I take pride in my ability to show up on time. This incident will haunt me for weeks, months, possibly even decades. Who knows, even my kids might be affected. But I knew there was a lesson buried somewhere. Then, as I was parking, it struck me. Always have a fail-safe — some way to compensate for the unexpected. In this case, a backup alarm.
But what if you’re dealing with greater possible consequences, like issues with a web server? No matter how reliable a system may seem, it’s important to remember that nothing is infallible. Even the universe itself will eventually decline into darkness as entropy inevitably causes heat death…but maybe more on that in my next blog. My point is, there’s a pretty good chance your server will fail long before the universe.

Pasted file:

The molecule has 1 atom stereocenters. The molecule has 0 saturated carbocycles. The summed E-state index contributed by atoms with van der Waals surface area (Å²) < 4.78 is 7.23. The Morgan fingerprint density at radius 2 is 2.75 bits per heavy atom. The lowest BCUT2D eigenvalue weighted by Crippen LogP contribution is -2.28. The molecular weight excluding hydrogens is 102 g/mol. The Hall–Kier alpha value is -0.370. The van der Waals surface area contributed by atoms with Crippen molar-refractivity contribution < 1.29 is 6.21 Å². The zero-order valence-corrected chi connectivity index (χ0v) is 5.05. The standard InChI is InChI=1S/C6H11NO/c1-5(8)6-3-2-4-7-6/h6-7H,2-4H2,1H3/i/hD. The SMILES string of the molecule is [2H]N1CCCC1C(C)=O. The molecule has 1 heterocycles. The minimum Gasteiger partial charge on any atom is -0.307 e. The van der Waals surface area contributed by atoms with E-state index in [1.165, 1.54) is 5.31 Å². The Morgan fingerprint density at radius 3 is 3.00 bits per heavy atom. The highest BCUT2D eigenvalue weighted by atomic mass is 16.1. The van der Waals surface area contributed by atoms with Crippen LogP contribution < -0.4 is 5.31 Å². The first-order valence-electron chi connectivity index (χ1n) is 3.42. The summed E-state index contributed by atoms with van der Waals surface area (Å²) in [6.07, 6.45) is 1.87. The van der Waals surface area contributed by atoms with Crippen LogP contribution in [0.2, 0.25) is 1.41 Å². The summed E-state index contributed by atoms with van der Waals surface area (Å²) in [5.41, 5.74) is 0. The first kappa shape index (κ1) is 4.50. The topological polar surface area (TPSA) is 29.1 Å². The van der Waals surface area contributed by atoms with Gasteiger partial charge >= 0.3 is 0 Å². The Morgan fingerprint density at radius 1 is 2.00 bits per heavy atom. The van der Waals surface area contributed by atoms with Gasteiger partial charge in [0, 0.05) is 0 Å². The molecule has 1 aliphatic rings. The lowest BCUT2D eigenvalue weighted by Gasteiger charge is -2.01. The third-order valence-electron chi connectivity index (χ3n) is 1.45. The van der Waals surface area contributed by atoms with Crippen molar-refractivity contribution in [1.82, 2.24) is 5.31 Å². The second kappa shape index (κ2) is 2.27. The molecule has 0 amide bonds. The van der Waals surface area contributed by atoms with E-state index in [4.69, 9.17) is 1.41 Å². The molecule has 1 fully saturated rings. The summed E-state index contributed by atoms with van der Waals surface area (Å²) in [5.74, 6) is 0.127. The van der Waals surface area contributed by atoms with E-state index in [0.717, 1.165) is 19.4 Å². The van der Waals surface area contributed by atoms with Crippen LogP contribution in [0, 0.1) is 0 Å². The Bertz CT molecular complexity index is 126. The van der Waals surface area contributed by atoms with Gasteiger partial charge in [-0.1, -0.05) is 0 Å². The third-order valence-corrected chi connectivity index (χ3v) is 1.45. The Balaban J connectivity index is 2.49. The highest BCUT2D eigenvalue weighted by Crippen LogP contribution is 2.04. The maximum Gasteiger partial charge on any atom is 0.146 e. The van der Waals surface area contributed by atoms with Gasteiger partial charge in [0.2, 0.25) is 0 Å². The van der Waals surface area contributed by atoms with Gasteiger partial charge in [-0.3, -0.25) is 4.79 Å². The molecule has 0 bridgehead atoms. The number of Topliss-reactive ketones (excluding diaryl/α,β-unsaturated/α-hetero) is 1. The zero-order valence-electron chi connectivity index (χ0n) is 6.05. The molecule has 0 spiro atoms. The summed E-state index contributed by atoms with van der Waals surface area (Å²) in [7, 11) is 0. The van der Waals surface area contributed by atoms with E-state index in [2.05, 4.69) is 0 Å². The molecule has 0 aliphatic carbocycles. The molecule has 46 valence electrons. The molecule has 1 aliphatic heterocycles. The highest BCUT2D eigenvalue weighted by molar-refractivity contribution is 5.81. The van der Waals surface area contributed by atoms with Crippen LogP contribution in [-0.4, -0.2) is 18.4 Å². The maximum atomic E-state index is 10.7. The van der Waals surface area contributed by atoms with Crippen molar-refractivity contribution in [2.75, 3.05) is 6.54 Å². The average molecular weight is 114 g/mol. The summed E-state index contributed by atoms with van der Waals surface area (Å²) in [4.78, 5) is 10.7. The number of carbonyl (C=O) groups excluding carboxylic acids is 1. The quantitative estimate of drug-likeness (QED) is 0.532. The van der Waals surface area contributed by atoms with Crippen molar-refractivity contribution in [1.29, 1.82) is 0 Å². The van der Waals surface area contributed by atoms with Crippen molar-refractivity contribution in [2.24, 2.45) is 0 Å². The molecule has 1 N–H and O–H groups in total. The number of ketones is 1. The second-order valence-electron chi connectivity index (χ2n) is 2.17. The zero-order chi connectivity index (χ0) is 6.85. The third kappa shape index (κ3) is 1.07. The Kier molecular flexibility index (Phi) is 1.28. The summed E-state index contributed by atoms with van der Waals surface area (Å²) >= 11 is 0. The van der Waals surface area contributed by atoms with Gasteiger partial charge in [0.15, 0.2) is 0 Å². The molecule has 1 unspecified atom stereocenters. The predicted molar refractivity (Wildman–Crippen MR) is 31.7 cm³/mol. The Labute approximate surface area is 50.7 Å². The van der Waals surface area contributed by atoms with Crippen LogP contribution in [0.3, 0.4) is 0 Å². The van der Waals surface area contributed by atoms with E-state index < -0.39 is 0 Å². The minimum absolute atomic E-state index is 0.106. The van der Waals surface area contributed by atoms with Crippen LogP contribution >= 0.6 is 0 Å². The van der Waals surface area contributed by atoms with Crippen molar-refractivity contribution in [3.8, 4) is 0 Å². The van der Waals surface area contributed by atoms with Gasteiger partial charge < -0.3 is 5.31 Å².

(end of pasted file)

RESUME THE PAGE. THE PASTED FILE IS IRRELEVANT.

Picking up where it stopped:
Being a senior developer means I’m responsible for several servers and sites. I rely on other developers, account coordinators, hosting companies and even clients to make sure things keep working. I’m always watching server performance, checking access logs and running tests — all in the name of preventative maintenance.
Of course, servers can still go dark. Uptime monitors, basically robots that make sure things are running smoothly, are my first line of defense. They notify me to take a look when something isn’t quite right. Often, it’s as simple as fixing a line of code or hitting reset. If it’s more involved, a temporary page can keep people informed. And finally, frequent backups prevent data loss.
These efforts represent a responsibility to our clients and the various audiences who seek out their sites. Much like having a backup alarm to help ensure I wake up on time, a certain level of proactivity and planning goes a long way when it comes to keeping sites online.